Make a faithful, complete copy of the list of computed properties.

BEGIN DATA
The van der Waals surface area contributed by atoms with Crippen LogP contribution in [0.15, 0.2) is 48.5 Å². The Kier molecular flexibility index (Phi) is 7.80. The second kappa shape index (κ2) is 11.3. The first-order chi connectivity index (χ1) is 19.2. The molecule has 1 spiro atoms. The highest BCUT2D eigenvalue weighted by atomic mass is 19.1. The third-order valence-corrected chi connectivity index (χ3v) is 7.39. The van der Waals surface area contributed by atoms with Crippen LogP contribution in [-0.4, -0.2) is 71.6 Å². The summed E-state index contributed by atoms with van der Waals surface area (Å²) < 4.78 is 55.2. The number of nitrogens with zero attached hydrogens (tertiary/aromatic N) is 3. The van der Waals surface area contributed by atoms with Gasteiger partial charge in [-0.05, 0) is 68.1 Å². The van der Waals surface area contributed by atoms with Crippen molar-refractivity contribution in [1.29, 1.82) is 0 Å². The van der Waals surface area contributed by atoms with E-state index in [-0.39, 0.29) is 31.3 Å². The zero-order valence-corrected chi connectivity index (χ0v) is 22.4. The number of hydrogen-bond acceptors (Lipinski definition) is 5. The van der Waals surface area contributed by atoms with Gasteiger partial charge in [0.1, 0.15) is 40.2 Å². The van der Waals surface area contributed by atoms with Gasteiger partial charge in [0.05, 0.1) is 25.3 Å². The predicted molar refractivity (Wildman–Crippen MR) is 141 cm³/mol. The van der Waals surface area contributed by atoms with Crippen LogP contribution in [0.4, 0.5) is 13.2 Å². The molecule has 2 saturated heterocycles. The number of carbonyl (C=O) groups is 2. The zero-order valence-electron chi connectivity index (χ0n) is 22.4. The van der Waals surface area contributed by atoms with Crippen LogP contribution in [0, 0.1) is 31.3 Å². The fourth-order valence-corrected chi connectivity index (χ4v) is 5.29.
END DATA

The van der Waals surface area contributed by atoms with Crippen LogP contribution in [0.15, 0.2) is 48.5 Å². The Kier molecular flexibility index (Phi) is 7.80. The second kappa shape index (κ2) is 11.3. The first-order chi connectivity index (χ1) is 19.2. The molecule has 1 spiro atoms. The highest BCUT2D eigenvalue weighted by atomic mass is 19.1. The third-order valence-corrected chi connectivity index (χ3v) is 7.39. The van der Waals surface area contributed by atoms with Crippen LogP contribution in [-0.4, -0.2) is 71.6 Å². The summed E-state index contributed by atoms with van der Waals surface area (Å²) < 4.78 is 55.2. The number of nitrogens with zero attached hydrogens (tertiary/aromatic N) is 3. The van der Waals surface area contributed by atoms with Gasteiger partial charge in [-0.05, 0) is 68.1 Å². The van der Waals surface area contributed by atoms with Crippen molar-refractivity contribution in [1.29, 1.82) is 0 Å². The van der Waals surface area contributed by atoms with E-state index in [-0.39, 0.29) is 31.3 Å². The zero-order valence-corrected chi connectivity index (χ0v) is 22.4. The number of hydrogen-bond acceptors (Lipinski definition) is 5. The van der Waals surface area contributed by atoms with Gasteiger partial charge in [0.1, 0.15) is 40.2 Å². The van der Waals surface area contributed by atoms with Gasteiger partial charge in [0.05, 0.1) is 25.3 Å². The predicted molar refractivity (Wildman–Crippen MR) is 141 cm³/mol. The van der Waals surface area contributed by atoms with Crippen LogP contribution in [0.4, 0.5) is 13.2 Å². The molecule has 2 saturated heterocycles. The number of carbonyl (C=O) groups is 2. The zero-order valence-electron chi connectivity index (χ0n) is 22.4. The van der Waals surface area contributed by atoms with Crippen LogP contribution in [0, 0.1) is 31.3 Å². The fourth-order valence-corrected chi connectivity index (χ4v) is 5.29.